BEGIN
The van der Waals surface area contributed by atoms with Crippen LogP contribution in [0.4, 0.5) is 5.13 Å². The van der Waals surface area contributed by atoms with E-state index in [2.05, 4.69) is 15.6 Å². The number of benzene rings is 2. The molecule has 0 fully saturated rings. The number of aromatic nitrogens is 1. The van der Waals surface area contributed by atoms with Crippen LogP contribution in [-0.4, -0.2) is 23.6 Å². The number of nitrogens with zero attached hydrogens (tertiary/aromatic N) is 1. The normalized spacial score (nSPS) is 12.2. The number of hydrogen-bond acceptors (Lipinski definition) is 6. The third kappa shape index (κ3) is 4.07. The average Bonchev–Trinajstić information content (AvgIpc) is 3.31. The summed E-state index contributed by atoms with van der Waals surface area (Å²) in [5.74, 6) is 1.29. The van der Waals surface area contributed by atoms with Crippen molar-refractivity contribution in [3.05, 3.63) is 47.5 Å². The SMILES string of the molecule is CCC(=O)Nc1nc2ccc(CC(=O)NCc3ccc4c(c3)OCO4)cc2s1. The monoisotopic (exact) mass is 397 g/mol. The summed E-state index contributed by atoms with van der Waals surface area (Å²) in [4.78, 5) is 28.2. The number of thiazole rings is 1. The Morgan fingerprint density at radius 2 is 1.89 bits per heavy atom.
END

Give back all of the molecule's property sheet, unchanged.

The van der Waals surface area contributed by atoms with Crippen LogP contribution in [0.4, 0.5) is 5.13 Å². The van der Waals surface area contributed by atoms with E-state index in [2.05, 4.69) is 15.6 Å². The number of benzene rings is 2. The molecule has 0 fully saturated rings. The number of aromatic nitrogens is 1. The van der Waals surface area contributed by atoms with Crippen LogP contribution in [-0.4, -0.2) is 23.6 Å². The number of nitrogens with zero attached hydrogens (tertiary/aromatic N) is 1. The normalized spacial score (nSPS) is 12.2. The number of hydrogen-bond acceptors (Lipinski definition) is 6. The third kappa shape index (κ3) is 4.07. The average Bonchev–Trinajstić information content (AvgIpc) is 3.31. The summed E-state index contributed by atoms with van der Waals surface area (Å²) in [5.74, 6) is 1.29. The van der Waals surface area contributed by atoms with Crippen molar-refractivity contribution in [3.05, 3.63) is 47.5 Å². The SMILES string of the molecule is CCC(=O)Nc1nc2ccc(CC(=O)NCc3ccc4c(c3)OCO4)cc2s1. The monoisotopic (exact) mass is 397 g/mol. The summed E-state index contributed by atoms with van der Waals surface area (Å²) in [4.78, 5) is 28.2. The number of thiazole rings is 1. The Morgan fingerprint density at radius 2 is 1.89 bits per heavy atom.